Chris Van Tol completed his group going 4 for 4 as well. His was the only group that did not have any matches come down to a 14-14 winner take all rally. The final match of this group would decide who along with Chris would move on to the final draw. Dino DeMare and Dane Fossee battled it out with Dane taking the honors 15-12 after having to give up 6 points handicap at the start.
Of the 8 finalists in the knock-out draw, 2 of them had won it before: Sante and Josh. (Josh has actually won it twice!) Josh’s first opponent was Matt DiDio, I handed Josh 6 points head start. I knew it would be tough for Matt, but as I said earlier - that was the idea. It turned out the handicap was off by about 14 points - in the wrong direction! Matt looked rather lost on court as Josh chopped him up 15-6. In the quote of the day, Matt’s parting words were altogether humorous and unprintable.
Sante’s first game was against Chris Van Tol. No handicap was given here, they played straight up. Good thing too. It was a great game, both players charged around the court not giving the other an inch. Chris kept his nose in front (barely) and look poised to advance when he held a 14-12 lead. But that final point can be the hardest to win, and in fact, he couldn’t win it at all. Sante bullied his way back and stole the victory 15-14.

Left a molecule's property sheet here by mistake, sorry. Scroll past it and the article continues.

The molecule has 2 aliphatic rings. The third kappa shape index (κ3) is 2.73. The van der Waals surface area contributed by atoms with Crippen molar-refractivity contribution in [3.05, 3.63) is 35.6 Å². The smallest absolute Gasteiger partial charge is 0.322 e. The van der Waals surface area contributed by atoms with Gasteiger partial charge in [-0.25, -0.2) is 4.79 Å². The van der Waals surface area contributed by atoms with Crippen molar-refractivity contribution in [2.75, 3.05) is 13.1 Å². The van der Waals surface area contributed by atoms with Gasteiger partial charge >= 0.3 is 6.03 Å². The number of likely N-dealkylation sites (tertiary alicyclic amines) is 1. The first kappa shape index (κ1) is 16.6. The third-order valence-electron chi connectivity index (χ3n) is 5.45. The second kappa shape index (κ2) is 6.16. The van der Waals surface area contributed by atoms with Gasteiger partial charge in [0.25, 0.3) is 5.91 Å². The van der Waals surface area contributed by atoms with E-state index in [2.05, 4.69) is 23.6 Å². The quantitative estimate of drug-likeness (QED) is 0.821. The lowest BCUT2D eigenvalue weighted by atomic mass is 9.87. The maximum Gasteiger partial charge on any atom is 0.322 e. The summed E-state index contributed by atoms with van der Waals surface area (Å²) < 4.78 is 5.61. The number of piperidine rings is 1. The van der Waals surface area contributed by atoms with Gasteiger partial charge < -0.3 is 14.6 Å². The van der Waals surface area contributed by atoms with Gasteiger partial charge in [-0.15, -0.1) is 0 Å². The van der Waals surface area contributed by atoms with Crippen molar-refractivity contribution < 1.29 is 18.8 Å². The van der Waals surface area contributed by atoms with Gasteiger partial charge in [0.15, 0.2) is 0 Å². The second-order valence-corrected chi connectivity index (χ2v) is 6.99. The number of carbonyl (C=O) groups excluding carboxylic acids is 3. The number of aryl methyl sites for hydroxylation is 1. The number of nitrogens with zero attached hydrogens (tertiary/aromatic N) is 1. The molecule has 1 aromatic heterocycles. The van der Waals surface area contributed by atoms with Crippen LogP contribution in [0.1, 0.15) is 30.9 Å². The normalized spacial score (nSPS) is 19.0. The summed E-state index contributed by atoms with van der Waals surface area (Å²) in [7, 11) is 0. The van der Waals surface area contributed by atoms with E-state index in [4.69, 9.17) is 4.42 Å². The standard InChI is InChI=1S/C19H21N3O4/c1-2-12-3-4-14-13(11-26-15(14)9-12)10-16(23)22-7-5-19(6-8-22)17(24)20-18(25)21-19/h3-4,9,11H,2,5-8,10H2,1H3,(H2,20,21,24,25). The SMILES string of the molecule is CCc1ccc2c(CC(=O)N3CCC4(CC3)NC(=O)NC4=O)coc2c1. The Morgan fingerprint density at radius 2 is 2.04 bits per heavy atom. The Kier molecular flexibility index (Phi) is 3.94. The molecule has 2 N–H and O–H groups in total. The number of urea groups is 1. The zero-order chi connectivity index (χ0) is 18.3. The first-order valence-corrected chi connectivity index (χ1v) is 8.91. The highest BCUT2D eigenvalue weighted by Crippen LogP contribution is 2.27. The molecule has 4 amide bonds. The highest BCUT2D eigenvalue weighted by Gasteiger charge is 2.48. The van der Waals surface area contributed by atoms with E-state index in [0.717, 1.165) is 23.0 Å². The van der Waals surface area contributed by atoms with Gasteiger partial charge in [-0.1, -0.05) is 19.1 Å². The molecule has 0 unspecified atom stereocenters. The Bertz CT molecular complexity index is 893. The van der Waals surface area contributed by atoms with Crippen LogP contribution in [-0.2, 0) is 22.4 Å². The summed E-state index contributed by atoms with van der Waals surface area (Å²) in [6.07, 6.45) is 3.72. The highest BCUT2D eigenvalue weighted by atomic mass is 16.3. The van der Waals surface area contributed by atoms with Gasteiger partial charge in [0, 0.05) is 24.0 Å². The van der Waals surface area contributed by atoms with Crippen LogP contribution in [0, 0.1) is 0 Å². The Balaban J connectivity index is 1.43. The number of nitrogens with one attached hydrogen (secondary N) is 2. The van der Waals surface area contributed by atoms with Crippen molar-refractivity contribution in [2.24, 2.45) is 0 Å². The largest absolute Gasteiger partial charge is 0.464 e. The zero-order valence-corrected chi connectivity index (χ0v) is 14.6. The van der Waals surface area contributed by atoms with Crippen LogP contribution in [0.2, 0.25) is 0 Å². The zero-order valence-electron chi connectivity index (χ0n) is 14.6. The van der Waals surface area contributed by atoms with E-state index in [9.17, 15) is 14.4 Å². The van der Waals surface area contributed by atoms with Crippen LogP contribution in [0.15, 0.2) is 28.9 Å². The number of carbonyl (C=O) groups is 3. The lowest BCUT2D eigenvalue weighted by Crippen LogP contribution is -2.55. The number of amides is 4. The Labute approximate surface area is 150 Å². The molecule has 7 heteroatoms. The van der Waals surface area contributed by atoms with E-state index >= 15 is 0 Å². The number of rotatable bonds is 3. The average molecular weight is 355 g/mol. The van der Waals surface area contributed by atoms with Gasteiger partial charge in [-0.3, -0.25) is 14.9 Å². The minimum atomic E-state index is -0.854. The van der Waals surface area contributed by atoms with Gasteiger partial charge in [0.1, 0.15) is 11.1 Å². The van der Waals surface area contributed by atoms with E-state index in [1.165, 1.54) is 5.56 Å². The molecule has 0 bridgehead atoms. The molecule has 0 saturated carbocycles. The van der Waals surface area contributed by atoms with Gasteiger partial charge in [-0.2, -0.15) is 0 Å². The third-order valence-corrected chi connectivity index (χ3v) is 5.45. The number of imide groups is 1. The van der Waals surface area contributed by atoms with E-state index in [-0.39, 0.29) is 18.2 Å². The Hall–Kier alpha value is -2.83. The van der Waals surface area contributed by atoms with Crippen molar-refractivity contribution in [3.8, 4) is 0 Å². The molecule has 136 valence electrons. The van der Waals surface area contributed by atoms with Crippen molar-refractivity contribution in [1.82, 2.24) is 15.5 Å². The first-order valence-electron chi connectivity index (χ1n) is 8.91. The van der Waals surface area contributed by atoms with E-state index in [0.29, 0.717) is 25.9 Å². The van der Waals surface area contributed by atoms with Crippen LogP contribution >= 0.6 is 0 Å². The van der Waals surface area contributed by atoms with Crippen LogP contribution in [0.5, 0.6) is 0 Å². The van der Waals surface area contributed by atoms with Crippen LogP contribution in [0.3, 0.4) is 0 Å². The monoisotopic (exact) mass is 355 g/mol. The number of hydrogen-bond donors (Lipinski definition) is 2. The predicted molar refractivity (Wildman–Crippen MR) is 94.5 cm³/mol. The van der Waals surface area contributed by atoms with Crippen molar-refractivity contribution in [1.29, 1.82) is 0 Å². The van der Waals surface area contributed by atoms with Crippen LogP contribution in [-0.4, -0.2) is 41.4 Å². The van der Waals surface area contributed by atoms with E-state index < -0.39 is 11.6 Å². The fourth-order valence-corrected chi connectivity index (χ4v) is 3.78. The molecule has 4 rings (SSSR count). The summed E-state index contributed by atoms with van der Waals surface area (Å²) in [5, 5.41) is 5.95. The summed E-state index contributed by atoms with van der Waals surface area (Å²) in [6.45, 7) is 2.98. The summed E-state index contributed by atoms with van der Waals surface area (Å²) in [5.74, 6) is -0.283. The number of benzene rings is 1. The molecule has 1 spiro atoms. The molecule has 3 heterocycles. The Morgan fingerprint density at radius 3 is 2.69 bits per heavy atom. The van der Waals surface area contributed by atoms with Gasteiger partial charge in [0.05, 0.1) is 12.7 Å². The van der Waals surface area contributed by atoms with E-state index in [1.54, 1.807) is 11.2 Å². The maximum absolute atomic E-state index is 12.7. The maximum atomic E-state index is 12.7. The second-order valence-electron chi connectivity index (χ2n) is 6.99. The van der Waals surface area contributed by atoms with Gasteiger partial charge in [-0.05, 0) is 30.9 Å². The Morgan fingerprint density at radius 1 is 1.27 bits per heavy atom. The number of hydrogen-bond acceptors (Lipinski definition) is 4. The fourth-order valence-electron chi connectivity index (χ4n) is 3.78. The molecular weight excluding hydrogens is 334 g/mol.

He kept up that attitude against Josh in the semi. Even with 5 points handicap, and playing pretty solid squash, Josh couldn’t keep the now charging Sante at bay. The rallies between the two were entertaining, quite a few of them were long, but Sante just happened to be a little more steady and patient. He took the game 15-10 and advanced to the final.
|Bob and Sante|
On the other half, Chuck Doyle entered his first match with 6 points on Dane Fossee. Dane’s tactic worked very well of keep running and force Chuck to keep hitting. Consistency would get Dane through and he took the game 15-10. Dane then played Bob Rogers who’s tactic was exactly the same: Keep running and... keep running and... yeah - keep running. Between them, they took more steps than the million man march. They started at 0-0 (no handicap) and for some reason I forgot to write down what the final score was. Bob got through, and I’m going to say it was a very tight game, could have gone either way... :-)
Finalists Sante and Bob played in the round robin. There, Bob took a 4 point advantage and turned it into a 15-9 win. I wasn’t going to be any kinder to Sante, so I kept the 4 point handicap. It was another impressive, absorbing game. After trading the first half a dozen rallies, Sante caught up relatively quickly and actually held a 8-7 lead. We all thought he would run away with it after that, but stubborn Bob just doesn’t stop doing what he does best: Run. (And bounce off the walls.) When the score gets tight, anything can happen. The two got back to point-swapping. 8-all. 9-all. 10-all. 11-all. A fascinating duel, the crowd was doing a McDonald’s commercial: loving it. 12-all. A 15-14 score line was on the cards and on the hopes of all who were watching, but Sante decided enough was enough. Crack, boom, bang. Thanks for coming. 15-12. Three quick points and it was sadly over.
|Most of the Blitz players!|